Finally, it was pointed out that baryons can hitchhike inside DM halo substructures which spiral in to the centre as a result of dynamical friction (e.g., Maller & Dekel 2002). This process is similar to that in a disk, where in the absence of star formation, dense gas clumps would heat up the disk, spiral in to the centre and possibly contribute to the bulge growth (e.g., Shlosman & Noguchi 1993; Noguchi 1999; Bournaud et al. 2007). This process, related to overcooling, can be easily over- or underestimated because it depends on a number of additional processes, e.g., gas-to-stars conversion, ablation, etc. (see Section 6.1). Also, one cannot neglect the contribution of clumpy DM and baryons to the mechanical feedback (i.e., by dynamical friction), and, consequently, to the fate of the central DM cusp and the formation of a flat density core in the halo (e.g., El-Zant et al. 2001; Tonini et al. 2006; Romano-Díaz et al. 2008a).

2.2. The cosmological spin distribution and individual haloes

We now turn to the distribution of angular momentum in DM haloes. Early considerations of the baryon collapse assumed an initial solid-body rotation for uniform-density gas spheres. The angular momentum distribution (AMD) can be written as M(< j) = Mh[1 - (1 - j / jmax)3/2], where jmax is some maximum j, if baryons preserve j during this process, which results in exponential disks (e.g., Mestel 1963). More generally, what is the shape of an AMD which leads to exponential disks? The initial solid-body rotation law is soon replaced, following assumptions that baryons are mixed well with the DM and share its j. Assuming j conservation, Md(< j) / Md = Mh(< j) / Mh, where Md is the disk mass (e.g., Fall & Efstathiou 1980; Bullock et al. 2001; Maller & Dekel 2002), the new AMD can be written as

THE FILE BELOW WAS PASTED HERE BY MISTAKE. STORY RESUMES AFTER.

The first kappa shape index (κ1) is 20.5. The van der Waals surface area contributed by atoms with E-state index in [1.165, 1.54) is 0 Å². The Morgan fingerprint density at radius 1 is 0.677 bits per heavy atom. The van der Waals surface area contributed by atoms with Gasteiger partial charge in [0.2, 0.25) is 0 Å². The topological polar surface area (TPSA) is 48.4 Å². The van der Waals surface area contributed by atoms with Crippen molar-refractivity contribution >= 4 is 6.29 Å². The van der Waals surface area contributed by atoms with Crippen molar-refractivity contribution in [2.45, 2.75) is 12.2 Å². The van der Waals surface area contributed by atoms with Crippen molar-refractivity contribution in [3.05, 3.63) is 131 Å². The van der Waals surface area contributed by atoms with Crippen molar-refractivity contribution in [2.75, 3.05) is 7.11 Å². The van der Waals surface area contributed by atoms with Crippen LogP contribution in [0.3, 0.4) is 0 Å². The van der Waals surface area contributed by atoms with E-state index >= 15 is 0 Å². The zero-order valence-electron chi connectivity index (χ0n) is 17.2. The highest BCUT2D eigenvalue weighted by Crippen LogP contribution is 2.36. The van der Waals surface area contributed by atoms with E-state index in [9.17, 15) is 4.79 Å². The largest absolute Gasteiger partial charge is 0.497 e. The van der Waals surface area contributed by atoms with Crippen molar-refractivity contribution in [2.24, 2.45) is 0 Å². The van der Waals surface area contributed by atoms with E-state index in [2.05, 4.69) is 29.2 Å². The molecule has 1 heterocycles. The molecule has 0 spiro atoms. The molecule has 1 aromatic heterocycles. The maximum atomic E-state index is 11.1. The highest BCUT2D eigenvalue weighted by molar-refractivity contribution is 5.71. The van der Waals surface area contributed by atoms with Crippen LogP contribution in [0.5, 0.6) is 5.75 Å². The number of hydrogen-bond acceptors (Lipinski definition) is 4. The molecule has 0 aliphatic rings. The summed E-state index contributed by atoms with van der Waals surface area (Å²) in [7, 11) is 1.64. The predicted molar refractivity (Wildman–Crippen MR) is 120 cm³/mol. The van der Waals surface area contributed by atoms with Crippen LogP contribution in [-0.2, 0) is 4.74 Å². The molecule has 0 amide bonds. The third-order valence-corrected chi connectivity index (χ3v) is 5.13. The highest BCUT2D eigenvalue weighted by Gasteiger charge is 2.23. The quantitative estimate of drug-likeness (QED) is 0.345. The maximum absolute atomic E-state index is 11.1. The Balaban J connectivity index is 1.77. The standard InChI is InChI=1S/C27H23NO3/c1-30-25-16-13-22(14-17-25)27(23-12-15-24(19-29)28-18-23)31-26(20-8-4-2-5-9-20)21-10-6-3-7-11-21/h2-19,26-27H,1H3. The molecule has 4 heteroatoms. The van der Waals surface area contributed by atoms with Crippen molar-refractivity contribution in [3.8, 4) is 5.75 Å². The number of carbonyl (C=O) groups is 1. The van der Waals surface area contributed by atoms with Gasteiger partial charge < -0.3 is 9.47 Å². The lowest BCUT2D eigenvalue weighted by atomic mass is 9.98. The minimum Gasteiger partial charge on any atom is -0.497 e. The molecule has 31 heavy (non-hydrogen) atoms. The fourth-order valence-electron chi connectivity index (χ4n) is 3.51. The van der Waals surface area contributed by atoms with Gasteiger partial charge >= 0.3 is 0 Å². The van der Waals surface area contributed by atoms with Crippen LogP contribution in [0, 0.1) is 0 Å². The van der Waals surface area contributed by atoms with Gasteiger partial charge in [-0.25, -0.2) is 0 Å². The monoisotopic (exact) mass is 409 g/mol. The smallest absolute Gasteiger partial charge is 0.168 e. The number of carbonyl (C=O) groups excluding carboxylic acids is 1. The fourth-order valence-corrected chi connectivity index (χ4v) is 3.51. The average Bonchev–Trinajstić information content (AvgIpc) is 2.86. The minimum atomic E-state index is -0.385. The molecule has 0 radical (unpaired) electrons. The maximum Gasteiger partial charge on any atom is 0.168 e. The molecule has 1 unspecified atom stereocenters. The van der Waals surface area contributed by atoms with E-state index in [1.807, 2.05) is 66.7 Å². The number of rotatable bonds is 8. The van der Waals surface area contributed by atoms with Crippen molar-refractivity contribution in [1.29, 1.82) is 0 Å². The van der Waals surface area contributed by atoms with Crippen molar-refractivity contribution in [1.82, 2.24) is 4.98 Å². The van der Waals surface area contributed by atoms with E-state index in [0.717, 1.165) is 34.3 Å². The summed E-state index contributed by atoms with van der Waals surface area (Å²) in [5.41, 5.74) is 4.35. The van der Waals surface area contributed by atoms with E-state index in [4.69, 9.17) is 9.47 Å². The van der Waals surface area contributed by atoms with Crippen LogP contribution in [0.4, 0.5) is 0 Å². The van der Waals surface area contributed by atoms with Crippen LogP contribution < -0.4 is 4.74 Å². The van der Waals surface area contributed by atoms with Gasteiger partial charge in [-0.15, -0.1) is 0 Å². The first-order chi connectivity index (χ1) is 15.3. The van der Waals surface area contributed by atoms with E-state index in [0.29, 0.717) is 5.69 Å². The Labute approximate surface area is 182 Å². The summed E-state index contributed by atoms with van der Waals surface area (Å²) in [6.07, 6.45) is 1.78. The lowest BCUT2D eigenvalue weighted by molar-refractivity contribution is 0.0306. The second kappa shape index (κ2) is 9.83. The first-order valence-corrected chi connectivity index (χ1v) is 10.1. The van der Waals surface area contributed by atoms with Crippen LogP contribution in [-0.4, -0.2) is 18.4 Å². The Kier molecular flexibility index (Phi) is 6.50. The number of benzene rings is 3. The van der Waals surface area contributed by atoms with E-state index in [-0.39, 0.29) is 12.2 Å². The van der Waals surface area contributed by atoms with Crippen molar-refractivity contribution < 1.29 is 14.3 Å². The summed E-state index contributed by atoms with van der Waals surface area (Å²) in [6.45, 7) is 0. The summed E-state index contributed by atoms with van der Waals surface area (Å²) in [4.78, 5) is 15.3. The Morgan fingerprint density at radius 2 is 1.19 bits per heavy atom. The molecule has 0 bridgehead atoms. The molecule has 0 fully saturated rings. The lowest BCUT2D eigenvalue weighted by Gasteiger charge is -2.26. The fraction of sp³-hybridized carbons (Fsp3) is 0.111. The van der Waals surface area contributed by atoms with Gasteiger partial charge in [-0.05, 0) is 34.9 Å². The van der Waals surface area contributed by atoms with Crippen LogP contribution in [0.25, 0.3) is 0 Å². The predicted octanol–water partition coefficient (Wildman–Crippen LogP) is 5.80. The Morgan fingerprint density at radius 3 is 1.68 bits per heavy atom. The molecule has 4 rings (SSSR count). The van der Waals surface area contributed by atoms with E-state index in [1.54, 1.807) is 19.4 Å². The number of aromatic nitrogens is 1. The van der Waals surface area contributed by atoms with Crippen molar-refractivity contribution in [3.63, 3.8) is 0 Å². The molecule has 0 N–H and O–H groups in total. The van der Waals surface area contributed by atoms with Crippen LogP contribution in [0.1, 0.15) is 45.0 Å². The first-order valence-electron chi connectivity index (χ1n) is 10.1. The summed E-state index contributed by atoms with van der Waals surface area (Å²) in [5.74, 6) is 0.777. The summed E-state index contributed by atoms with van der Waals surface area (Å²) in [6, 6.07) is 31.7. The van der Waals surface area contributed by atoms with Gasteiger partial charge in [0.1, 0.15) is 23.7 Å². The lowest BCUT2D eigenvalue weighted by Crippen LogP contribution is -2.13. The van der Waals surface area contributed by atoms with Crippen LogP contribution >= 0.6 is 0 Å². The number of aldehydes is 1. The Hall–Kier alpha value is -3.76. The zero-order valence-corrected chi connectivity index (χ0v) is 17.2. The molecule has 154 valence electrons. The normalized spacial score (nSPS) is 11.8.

Equation 3 (3)

and P(j) = 0 if j < 0. This leads to a mass distribution with j

Equation 4 (4)

with two parameters, µ - the shape, and j0 = (µ - 1) jmax - whose effect on M(< j) has been displayed in Bullock et al. (2001, Fig. 4) for four haloes. When using the best-fit j0, and normalising by Mh, all haloes follow the same curve nicely - an indication of the universality of the AMD. The resulting (computed) disk surface density is nearly exponential, but with an over-dense core and an overextended tail.

Using Swaters' (1999) sample of 14 dwarf disk galaxies, van den Bosch et al. (2001) have demonstrated that the specific AMDs (i.e., M(< j)) of these disks differ from halo AMDs proposed by Bullock et al. (2001). But the total disk j's, i.e., P(lambda), are similar to those of haloes. Although the pre-collapse baryon and DM AMDs are expected to be similar, the disks formed have been found to lack low and high j - in direct contradiction to the simple theoretical expectations discussed above. Moreover, the mass fraction of Swaters' disks appears to be significantly smaller than the universal baryon fraction in a LambdaCDM universe. Does this mean that disks form from a small fraction of baryons and, in spite of this, attract most of the available angular momentum? One can argue that a redistribution of baryon j should occur (at a stage earlier than anticipated), or that the high-j baryons avoid the disks. What processes are responsible for modifying the baryon AMDs? As argued by van den Bosch et al. (2001), a plausible explanation can lie in the selective loss of the low-j gas, leading to essentially bulgeless disks.